Rachel Garshick Kleit, PhD
Assistant Professor
Evans School of Public Affairs
University of Washington
Box 353033
209C Parrington Hall
Seattle, WA 98195-3055
tel: 206 221 3063
fax: 206 685 9044
email: [log in to unmask]
homepage: http://www.evansuw.org/fac/Kleit/
----- Original Message -----
From: "Steve Borgatti" <[log in to unmask]>
To: <[log in to unmask]>
Sent: Monday, October 03, 2005 8:50 AM
Subject: Re: [Fwd: How to address the IRB's concern]


> *****  To join INSNA, visit http://www.insna.org  *****
>
> One thing that would help long-term is if INSNA had a document
giving
> guidelines for ethically appropriate social network research. This
would
> allow researchers to point their IRBs to the document, saying that
their
> study is in compliance with standard norms.
>
> Steve.
>
> Steve Borgatti
> Professor & Chair
> Organization Studies Dept, Boston College
> Tel: +1 978 456 7356
> Fax: +1 978 456 7372
> E-mail: [log in to unmask]
>
>
> -----Original Message-----
> From: Social Networks Discussion Forum [mailto:[log in to unmask]]
On
> Behalf Of Bill.Richards
> Sent: Monday, October 03, 2005 11:45
> To: [log in to unmask]
> Subject: [SOCNET] [Fwd: How to address the IRB's concern]
>
> *****  To join INSNA, visit http://www.insna.org  *****
>
> Nancy Leonard ([log in to unmask]) wrote to ask about addressing the
IRB's
> concern about the use of name rosters within a social network survey.
Is
> there
> an alternative to contacting everyone on the list to request their
> consent to include
> their name on that list?
>
>
_____________________________________________________________________
> SOCNET is a service of INSNA, the professional association for
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>
_____________________________________________________________________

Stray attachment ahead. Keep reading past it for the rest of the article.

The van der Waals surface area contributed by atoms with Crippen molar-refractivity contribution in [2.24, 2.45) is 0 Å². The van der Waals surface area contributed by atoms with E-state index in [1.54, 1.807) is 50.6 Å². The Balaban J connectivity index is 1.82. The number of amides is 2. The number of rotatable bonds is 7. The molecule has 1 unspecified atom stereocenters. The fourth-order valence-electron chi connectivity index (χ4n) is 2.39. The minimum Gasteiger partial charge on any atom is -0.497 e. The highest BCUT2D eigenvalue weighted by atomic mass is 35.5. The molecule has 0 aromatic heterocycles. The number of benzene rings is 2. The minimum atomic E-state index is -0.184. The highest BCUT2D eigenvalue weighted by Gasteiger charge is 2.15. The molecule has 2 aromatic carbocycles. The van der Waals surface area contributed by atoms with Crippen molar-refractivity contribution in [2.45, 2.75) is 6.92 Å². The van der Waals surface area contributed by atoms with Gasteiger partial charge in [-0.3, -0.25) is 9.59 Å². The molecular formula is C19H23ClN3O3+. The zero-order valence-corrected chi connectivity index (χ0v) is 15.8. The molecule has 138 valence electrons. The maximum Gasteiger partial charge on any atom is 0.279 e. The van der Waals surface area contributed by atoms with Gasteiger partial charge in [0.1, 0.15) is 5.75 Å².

> SOCNET is a service of INSNA, the professional association for
social
> network researchers (http://www.insna.org). To unsubscribe, send
> an email message to [log in to unmask] containing the line
> UNSUBSCRIBE SOCNET in the body of the message.
>

_____________________________________________________________________
SOCNET is a service of INSNA, the professional association for social
network researchers (http://www.insna.org). To unsubscribe, send
an email message to [log in to unmask] containing the line
UNSUBSCRIBE SOCNET in the body of the message.

_____________________________________________________________________
SOCNET is a service of INSNA, the professional association for social
network researchers (http://www.insna.org). To unsubscribe, send
an email message to [log in to unmask] containing the line
UNSUBSCRIBE SOCNET in the body of the message.

_____________________________________________________________________
SOCNET is a service of INSNA, the professional association for social
network researchers (http://www.insna.org). To unsubscribe, send
an email message to [log in to unmask] containing the line
UNSUBSCRIBE SOCNET in the body of the message.